Elizabeth Bolgiano, Executive VP, Chief Human Resources Officer, AMAG Pharmaceuticals
NOTE: The content below contains the first few paragraphs of the printed article and the titles of the sidebars and boxes, if applicable.
In Her Shoes: Understanding the Female Patient Experience
Elizabeth Bolgiano, Executive VP, Chief Human Resources Officer at AMAG Pharmaceuticals, discusses the company’s efforts to imagine “walking a mile” in its female patients’ shoes as they seek care for sexual health-related conditions.
PV: What is the “In Her Shoes” program and why did AMAG initiate it?
Bolgiano: AMAG has a strong and growing presence in women’s health. We have marketed a product to reduce the risk of preterm birth in certain pregnant women, since 2015, and more recently we brought two therapies into our portfolio that have the potential to address female-related sexual health concerns, including low sexual desire in premenopausal women that they find bothersome or frustrating and painful sex women may experience due to an underlying condition of menopause. We’ve now also invested in a developmental stage therapy to help address severe preeclampsia.
Understandably, women experiencing any of these conditions — but certainly those related to sexual health — can feel unsure or intimidated to raise concerns about such personal health topics with their providers. Others who do gain the courage to speak up may end up feeling they weren’t fully heard or helped by their providers or support networks.
AMAG recognizes that to truly help the female patients we serve, we must better understand their health circumstances as well as their experiences with the healthcare system. To be empathetic toward them, we need to recognize not only the surface-level biases that these women are likely to experience, but also the implicit bias that can play a role in preventing them from voicing their needs.
In Her Shoes was an opportunity for AMAG to build awareness around what our patients experience and simultaneously kick off our plan to offer ongoing unconscious bias training to our employees. The initial session only scratched the surface of this challenge. We plan to dig deeper in the coming year and take an even more nuanced approach. The In Her Shoes program isn’t an endpoint; it’s very much a starting point.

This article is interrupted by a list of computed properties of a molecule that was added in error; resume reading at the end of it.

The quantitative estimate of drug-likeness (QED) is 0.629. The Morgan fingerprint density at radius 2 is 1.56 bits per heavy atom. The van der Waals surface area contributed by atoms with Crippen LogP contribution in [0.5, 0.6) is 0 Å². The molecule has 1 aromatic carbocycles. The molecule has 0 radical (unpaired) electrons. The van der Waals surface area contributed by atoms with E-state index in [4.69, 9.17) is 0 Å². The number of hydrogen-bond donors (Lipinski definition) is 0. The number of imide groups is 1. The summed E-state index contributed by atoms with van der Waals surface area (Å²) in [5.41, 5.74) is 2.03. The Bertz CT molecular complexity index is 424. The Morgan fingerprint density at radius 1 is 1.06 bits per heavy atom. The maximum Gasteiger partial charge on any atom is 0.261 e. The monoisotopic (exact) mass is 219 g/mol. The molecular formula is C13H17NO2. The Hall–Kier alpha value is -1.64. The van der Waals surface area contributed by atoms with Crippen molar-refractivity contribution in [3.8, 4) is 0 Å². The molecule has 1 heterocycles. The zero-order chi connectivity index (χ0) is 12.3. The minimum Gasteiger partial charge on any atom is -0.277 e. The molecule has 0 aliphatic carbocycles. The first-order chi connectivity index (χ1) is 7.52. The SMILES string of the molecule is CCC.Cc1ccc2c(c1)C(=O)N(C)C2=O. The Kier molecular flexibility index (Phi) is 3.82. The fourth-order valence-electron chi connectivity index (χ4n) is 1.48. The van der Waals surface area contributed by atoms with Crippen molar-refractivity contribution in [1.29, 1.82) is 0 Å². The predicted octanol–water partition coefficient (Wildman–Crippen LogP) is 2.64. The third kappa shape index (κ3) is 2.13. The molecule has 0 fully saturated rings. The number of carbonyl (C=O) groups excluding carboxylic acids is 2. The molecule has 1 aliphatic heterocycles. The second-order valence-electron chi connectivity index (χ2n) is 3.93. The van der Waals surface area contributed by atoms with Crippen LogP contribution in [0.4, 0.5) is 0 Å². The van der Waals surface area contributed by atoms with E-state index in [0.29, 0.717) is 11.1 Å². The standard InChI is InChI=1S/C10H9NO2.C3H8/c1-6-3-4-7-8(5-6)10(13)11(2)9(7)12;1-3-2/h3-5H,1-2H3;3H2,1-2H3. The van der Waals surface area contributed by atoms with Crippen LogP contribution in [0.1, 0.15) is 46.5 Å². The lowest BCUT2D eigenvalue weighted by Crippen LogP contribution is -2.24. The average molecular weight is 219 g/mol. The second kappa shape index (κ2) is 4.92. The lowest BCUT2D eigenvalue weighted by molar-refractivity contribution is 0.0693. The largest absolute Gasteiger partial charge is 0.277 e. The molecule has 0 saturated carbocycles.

PV: How does unconscious bias impact an organization?
Bolgiano: Unconscious bias is something that all of us carry around. We all have a variety of unconscious biases. We want to address these issues and create a safe and supportive environment where people can begin to have those conversations. The In Her Shoes workshop was part of an effort to foster a deeper understanding of our patients.
Through exercises and training around unconscious biases, we have begun to cultivate empathy in the organization. We can each become more conscious communicators and better advocates in the world. We believe this approach creates a ripple effect that extends beyond our interactions with our patients, partners, and hopefully with providers.
PV: What are some of the results from the program?
Bolgiano: We found that a lot of people were surprised that they had unconscious biases. The program helped them to understand that our work at AMAG goes beyond the therapies that we provide and elevates education as a way to enhance the care of patients. In general, this program made it easier for people to talk about women’s sexual health and the struggles that women have.
We also wrote a white paper for our employees that lays out many of the assumptions that people make about women and their healthcare needs. The white paper explored ways that each one of us can continue to break down barriers and engage in this conversation.
PV: How will the In Her Shoes Program evolve?
Bolgiano: The In Her Shoes forum resonated in the workforce, and we want to continue with the program on an ongoing basis. We will make training around unconscious bias part of our regular Management Essentials manager training and our commitment to employee development. We plan to provide people the tools they need to be able to carry on these conversations effectively.(PV)
AMAG’s Efforts to Understand the Female Patient Experience
Sexual health is a key indicator of overall health, but too often women are afraid to speak up about important sexual health concerns, such as pain or discomfort, with their doctors. Fearing that they will be dismissed, judged, or stigmatized many women avoid the conversation altogether. Unfortunately, the problem is that many doctors do as well. This is a gap that AMAG is working to fill by educating patients and providers about the legitimacy of these conditions, how to recognize them, and what to do about them.
Within the company, AMAG’s half-day workshop, In Her Shoes: Understanding the Female Patient Experience with Health and the Healthcare System had two objectives: explore the unique needs and experiences of women with under-recognized sexual health conditions such as dyspareunia and better understand employees’ own assumptions about the patient experience.